Saw a Takashi Miike picture called The Great Yokai War. "Yokai" is a Japanese term for monsters from folklore, as opposed to the more familiar kaiju. It's a kids' picture, about a young boy from Tokyo sent out to live in the countryside with his older sister and his intermittently senile grandfather. When a vengeful spirit appears, the boy gets caught up in a war between warring groups of yokai and must find his courage to become the "Kirin Rider", the hero who will set everything to rights. It's not a bad picture - nothing deep, but an amusing story. Some of the yokai are really trippy, Japanese folklore can get pretty "out there", apparently.

Views: 57072

Reply to This

Replies to This Discussion

Luke explains it well. The special effects look clunky today but they were mind-blowing and innovative at the time.

It was also cool that it wasn't set in the future, but "a long time ago in a galaxy far, far away."

I still haven't seen Orca.

As someone that prefers Godzilla being a guy in a rubber suit I have no problem with "clunky" effects. I prefer them over a Hulk that looks like a 3D cartoon.

Somewhat off-topic, but here's the way I explain the difference between Star Trek and Star Wars.

Star Trek is science fiction.

Star Wars is science fantasy.

At some point soft science fiction has become another name for science fantasy. Sci-fi, which is supposed to mean bad science fiction, is being used for anything sf related. Asimov for instance.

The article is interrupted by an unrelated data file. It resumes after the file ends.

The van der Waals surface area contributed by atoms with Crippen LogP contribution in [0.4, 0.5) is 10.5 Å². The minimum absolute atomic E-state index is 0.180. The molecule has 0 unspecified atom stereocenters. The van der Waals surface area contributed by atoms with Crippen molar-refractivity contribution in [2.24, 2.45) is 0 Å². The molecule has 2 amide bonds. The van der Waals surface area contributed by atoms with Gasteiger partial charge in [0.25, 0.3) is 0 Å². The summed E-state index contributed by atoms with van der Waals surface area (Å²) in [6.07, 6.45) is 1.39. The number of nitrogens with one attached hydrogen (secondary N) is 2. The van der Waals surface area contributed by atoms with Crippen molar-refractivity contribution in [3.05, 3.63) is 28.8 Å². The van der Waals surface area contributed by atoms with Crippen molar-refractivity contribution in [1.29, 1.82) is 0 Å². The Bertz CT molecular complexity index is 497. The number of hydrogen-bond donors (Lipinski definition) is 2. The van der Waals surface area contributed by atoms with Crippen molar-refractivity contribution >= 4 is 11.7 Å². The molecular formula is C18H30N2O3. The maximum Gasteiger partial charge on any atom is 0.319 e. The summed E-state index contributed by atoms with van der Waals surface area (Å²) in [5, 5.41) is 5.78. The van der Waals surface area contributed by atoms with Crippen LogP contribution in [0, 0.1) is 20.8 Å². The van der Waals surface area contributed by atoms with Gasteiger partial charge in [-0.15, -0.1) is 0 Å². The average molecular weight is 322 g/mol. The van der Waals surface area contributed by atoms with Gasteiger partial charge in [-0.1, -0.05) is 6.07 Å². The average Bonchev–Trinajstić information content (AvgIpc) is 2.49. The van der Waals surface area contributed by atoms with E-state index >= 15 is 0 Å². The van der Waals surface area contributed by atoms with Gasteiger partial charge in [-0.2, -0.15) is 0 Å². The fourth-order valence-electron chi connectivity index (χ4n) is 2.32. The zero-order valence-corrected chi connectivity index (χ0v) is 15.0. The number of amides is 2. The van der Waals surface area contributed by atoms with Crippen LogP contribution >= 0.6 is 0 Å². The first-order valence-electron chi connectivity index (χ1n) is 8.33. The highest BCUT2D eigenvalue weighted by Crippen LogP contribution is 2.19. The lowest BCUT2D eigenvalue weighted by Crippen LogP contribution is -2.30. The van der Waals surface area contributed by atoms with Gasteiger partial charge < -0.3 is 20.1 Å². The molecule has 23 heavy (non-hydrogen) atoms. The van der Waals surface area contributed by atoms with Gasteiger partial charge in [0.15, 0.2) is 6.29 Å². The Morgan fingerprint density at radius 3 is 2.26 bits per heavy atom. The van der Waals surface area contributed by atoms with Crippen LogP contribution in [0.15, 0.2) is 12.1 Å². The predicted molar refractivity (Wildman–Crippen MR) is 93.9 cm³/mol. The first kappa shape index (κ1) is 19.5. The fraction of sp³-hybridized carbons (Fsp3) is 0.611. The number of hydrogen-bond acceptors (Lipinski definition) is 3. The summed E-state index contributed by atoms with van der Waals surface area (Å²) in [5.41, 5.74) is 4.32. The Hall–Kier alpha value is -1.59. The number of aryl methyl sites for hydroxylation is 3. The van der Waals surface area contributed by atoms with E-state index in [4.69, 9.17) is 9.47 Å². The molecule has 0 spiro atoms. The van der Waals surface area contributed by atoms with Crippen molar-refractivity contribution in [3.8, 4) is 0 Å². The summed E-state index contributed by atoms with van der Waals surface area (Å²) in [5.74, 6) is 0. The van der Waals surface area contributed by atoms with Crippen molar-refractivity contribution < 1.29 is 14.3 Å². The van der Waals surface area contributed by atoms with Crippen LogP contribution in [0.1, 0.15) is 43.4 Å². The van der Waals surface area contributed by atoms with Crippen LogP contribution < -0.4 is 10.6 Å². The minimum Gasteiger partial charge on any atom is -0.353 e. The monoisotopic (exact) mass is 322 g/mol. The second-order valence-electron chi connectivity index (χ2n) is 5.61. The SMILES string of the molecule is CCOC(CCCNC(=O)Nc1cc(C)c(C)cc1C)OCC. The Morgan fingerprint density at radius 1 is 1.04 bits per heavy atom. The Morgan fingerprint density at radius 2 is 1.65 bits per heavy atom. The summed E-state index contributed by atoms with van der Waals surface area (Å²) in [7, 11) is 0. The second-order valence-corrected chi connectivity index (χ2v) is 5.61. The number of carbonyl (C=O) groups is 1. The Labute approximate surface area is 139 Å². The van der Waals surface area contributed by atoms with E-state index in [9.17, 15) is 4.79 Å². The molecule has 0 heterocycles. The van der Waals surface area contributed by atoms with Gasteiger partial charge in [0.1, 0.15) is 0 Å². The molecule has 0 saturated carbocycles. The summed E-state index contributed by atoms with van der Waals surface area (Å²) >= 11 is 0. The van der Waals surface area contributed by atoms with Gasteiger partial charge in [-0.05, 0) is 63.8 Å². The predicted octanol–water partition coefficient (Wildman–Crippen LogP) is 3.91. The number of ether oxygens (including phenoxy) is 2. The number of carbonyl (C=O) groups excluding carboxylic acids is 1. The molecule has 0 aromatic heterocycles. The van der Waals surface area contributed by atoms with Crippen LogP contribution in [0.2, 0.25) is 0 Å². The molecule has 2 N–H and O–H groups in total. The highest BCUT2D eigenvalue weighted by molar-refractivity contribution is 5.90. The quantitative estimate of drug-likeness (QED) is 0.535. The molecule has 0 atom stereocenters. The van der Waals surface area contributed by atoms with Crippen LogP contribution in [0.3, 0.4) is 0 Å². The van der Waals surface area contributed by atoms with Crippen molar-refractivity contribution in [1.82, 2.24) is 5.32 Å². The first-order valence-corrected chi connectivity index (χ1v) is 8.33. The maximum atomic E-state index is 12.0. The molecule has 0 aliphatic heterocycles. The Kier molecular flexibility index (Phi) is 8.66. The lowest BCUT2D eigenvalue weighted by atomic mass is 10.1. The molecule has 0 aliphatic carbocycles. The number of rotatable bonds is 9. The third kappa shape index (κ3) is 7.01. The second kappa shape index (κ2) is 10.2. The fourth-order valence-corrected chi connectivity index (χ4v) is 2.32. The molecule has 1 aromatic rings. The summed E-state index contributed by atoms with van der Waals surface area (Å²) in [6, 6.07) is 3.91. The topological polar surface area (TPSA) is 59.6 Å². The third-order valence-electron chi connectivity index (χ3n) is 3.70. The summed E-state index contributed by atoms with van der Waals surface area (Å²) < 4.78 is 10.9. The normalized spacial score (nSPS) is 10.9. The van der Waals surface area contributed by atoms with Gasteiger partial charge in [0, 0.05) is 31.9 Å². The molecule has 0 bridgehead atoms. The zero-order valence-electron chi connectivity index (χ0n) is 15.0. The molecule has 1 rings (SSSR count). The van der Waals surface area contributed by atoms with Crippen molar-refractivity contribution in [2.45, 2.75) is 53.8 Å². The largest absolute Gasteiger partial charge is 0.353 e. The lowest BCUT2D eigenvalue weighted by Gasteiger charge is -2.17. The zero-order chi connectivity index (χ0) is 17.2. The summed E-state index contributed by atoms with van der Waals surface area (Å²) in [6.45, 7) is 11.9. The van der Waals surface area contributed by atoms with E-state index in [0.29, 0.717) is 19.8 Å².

Don't tell the folks at the Sci-Fi Channel.

Star Trek started as science fiction. As RM said, the boundaries, in pop-usage, tend to be less strict in any case.



Jeff of Earth-J said:

Somewhat off-topic, but here's the way I explain the difference between Star Trek and Star Wars.

Star Trek is science fiction.

Star Wars is science fantasy.

"Don't tell the folks at the Sci-Fi Channel."

CORRECTION: "SyFy." :P

I've watched a zillion movies this year, so here's the documentaries and one "based on a true story" drama:

Dear Zachary (2008): Heartbreaking, gut-punching documentary. When a young doctor is murdered, his friend, an aspiring filmmaker, decides to document his life for the benefit of his infant son. The killer has other ideas. The filmmaker originally intended it as a private film. Due to the way events developed, he released it. Profits go to fund a scholarship.

Diary of a Teenage Girl (2015): Fascinating look at a teen girl in the 1970s, and not for all tastes. I’d forgotten how messed up the 1970s could be. Not for all tastes. I don’t doubt that anything in this movie could have happened in real life. "Loosely inspired by the author's life," and based on the author's book, which is a combo novel/graphic novel. So it's even comic-book related. Also, note for all tastes. Did I mention it may not be for all tastes?

In the Realms of the Unreal (2004): fascinating documentary about insider-artist/writer Henry Darger, who lived a life of obscurity and poverty, and became posthumously famous when his (frequently disturbing) art and writing were discovered.

Man on a Wire (2008): a brilliant and heart-accelerating account of Philippe Petit's tight-rope walk across the twin towers of the TWC in 1974. Watch it.

Searching for Sugar man (2012): if you haven’t seen it, and you decide to see anything from this list, see this one. It’s a documentary about the search for an American folk singer whose career tanked in the U.S. but who was a huge hit in South Africa and inspired those performers who opposed Apartheid. You really have to see it to understand why it’s so compelling.